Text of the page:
The second thing I recommend is visiting Civil War battlefields. I’ve been to a number of them, and they are both fascinating and awe-inspiring. Of course, Gettysburg is the ultimate of the Civil War sites. They even have costumed docents who lead tours totally in character. But there are also excellent sites at Chicamauga (on the Tennessee/Georgia border), Antiedam (on the Maryland/West Virginia border) and Manassas, Virginia. I also loved the Revolutionary battlefield site at Yorktown.
As for places on my to-be-visited list, I just returned from my twelfth cruise. This was my eighth visit to the Mexican Riviera, and I love it! In a couple of months, the DH and I are taking a thirteen day guided tour of Turkey. This is actually our second trip to Turkey, and I’m looking forward to our return. The Turks are lovely, friendly people, and the history in their country is incredible. We will visit some places we’ve seen before (Istanbul and Ephesus) and a few we haven’t (Ankara and Capadocia).
For places I haven’t been but want to see, New Zealand is at the top of my list. Ever since I saw The Lord of the Rings films, I’ve been dying to see all that beautiful scenery up close and personal. However, the DH has been muttering more and more about the pyramids. We almost went to Egypt about ten years ago but wound up going to Thailand instead and had a great time! But Egypt may be next on the agenda, and I won’t complain at all.
•Another of your interests is blogging. I work to keep up with two blogs, and yet you’re involved in several group blogs as well as your personal one, Aunty Cindy Explains It All. Impressive. How much time do you devote to your blogging, and where do you come up with material for your posts?
Um, honestly I devote waaay too much time, and I need to reform in order to meet my deadlines. This is why group blogs are great! Romance Bandits has twenty members, and Casablanca Authors has fifteen, so the wealth and the workload are nicely distributed.
I originally started my Aunty Cindy blog because I was enjoying Romance Bandits so much and felt like I wasn’t getting to blog enough! A prime example of “careful what you wish for.” HA! Now I try to post something at Aunty Cindy once a week. Because of the membership on the other two blogs, I only have to post once or twice a month. I also have blogs on my Amazon page and MySpace page about my journey to publication, but those are mostly recycled posts from my Aunty Cindy.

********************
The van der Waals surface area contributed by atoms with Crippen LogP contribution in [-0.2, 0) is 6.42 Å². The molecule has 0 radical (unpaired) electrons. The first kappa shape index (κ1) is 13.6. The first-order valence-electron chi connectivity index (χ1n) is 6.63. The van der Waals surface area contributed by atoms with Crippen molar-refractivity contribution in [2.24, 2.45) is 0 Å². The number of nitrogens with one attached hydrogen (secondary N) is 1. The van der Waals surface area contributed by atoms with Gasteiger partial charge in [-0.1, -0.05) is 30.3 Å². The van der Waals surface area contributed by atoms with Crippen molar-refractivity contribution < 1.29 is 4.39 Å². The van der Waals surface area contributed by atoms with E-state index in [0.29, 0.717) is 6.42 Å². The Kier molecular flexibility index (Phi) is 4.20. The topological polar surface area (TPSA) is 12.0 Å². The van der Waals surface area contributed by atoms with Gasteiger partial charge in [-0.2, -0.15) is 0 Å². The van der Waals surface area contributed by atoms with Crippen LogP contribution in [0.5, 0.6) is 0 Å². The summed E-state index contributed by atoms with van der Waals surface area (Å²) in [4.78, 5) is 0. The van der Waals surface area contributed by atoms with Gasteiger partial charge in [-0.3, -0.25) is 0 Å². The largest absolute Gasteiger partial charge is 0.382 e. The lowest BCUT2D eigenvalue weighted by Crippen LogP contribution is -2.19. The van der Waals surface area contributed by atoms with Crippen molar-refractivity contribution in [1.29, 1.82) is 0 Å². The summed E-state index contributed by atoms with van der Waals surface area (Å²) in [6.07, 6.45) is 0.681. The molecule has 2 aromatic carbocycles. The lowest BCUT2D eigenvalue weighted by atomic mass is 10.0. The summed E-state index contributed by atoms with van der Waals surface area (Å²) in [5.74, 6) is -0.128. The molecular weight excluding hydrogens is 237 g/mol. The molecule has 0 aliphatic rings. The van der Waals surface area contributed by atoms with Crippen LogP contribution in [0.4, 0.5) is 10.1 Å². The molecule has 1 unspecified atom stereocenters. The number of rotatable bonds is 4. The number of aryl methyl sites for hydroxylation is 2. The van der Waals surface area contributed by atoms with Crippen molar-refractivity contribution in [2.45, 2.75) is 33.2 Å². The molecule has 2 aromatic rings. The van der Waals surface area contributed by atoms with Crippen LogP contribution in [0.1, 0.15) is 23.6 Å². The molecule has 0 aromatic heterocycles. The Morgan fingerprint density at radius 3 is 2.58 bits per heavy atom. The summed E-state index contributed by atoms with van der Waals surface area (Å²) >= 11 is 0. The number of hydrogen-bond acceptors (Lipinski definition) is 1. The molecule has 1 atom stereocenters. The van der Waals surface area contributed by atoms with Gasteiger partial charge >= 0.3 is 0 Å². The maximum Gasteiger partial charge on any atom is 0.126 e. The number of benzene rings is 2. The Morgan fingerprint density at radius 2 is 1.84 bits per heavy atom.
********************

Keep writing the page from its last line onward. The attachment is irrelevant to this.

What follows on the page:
Just like story ideas, material for blog posts come from everywhere. I limit the posts on Aunty Cindy to tidbits about my personal writing and experiences, travel tales (I have a million of those!) and an occasional meme. On Casablanca Authors, we use the blog to promote ourselves and our books, and on Romance Bandits we host a lot of “guest bloggers” like you do here.
We have a gratifyingly large number of loyal readers and commenters on the Bandit blog, and have a lot of fun interacting with them. We’ve developed our own community, which we call the Lair (as in Bandit Lair), and each of the twenty Banditas has our own distinct personality, a schtick if you will. I am the strict disciplinarian Aunty Cindy who tries to keep order (rather unsuccessfully) by brandishing a riding crop. This year at the RWA National conference, we threw a private party (The Bandit Bash), and I brought a toy riding crop, which I happened to be wielding in the midst of a raucous crowd when in walked my editor and my publisher (whom I had never met before)! Thank goodness they both have great senses of humor.
•Your first book is out of your hands and will soon be in your readers’. Your career as a published author has been launched with amazing reviews. What story can we expect next—and where in the world will it be set?
I am both thrilled and humbled by all my positive reviews. Having people read and enjoy one of my stories is truly a dream come true. The Publishers Weekly starred review (scroll to Mass Market in link) was totally unexpected and led to another instance of crazy screaming and jumping around by me. 🙂 Some of my online reviews have been so insightful and full of praise that I’m sure I must owe a few reviewers some body parts, if not my firstborn!
Right now, I am working on another Irish tale, but it is set on the rugged northern coast of County Donegal, which is in the Republic. It will be another romantic suspense with paranormal elements, an Irish hunk for a hero, and an Irish-American heroine.